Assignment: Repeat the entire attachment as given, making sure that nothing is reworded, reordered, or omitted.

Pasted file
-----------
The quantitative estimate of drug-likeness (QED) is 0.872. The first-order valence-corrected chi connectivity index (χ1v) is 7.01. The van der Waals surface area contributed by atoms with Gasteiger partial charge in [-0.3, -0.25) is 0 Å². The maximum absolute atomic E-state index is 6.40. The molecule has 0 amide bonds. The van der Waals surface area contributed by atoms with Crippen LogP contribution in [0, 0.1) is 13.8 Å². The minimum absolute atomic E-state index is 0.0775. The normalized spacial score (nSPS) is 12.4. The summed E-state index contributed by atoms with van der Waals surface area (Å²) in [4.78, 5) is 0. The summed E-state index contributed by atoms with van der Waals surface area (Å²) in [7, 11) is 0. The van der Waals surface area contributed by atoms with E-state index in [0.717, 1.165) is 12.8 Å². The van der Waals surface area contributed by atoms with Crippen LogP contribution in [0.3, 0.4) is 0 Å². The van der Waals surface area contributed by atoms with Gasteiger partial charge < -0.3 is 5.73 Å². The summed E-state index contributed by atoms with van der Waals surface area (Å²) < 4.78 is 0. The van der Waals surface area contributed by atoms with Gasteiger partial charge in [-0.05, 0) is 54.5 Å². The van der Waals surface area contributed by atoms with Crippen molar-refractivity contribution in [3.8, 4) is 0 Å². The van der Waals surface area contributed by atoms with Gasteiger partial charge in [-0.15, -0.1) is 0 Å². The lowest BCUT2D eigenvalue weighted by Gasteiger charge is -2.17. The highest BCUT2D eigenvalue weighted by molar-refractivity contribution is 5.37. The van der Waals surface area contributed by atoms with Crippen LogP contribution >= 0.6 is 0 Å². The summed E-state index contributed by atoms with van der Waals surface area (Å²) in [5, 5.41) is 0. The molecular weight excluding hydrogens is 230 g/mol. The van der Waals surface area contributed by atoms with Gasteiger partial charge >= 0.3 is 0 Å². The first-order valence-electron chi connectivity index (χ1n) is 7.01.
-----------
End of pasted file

The quantitative estimate of drug-likeness (QED) is 0.872. The first-order valence-corrected chi connectivity index (χ1v) is 7.01. The van der Waals surface area contributed by atoms with Gasteiger partial charge in [-0.3, -0.25) is 0 Å². The maximum absolute atomic E-state index is 6.40. The molecule has 0 amide bonds. The van der Waals surface area contributed by atoms with Crippen LogP contribution in [0, 0.1) is 13.8 Å². The minimum absolute atomic E-state index is 0.0775. The normalized spacial score (nSPS) is 12.4. The summed E-state index contributed by atoms with van der Waals surface area (Å²) in [4.78, 5) is 0. The summed E-state index contributed by atoms with van der Waals surface area (Å²) in [7, 11) is 0. The van der Waals surface area contributed by atoms with E-state index in [0.717, 1.165) is 12.8 Å². The van der Waals surface area contributed by atoms with Crippen LogP contribution in [0.3, 0.4) is 0 Å². The van der Waals surface area contributed by atoms with Gasteiger partial charge < -0.3 is 5.73 Å². The summed E-state index contributed by atoms with van der Waals surface area (Å²) < 4.78 is 0. The van der Waals surface area contributed by atoms with Gasteiger partial charge in [-0.05, 0) is 54.5 Å². The van der Waals surface area contributed by atoms with Crippen molar-refractivity contribution in [3.8, 4) is 0 Å². The van der Waals surface area contributed by atoms with Gasteiger partial charge in [-0.15, -0.1) is 0 Å². The lowest BCUT2D eigenvalue weighted by Gasteiger charge is -2.17. The highest BCUT2D eigenvalue weighted by molar-refractivity contribution is 5.37. The van der Waals surface area contributed by atoms with Crippen LogP contribution >= 0.6 is 0 Å². The summed E-state index contributed by atoms with van der Waals surface area (Å²) in [5, 5.41) is 0. The molecular weight excluding hydrogens is 230 g/mol. The van der Waals surface area contributed by atoms with Gasteiger partial charge >= 0.3 is 0 Å². The first-order valence-electron chi connectivity index (χ1n) is 7.01.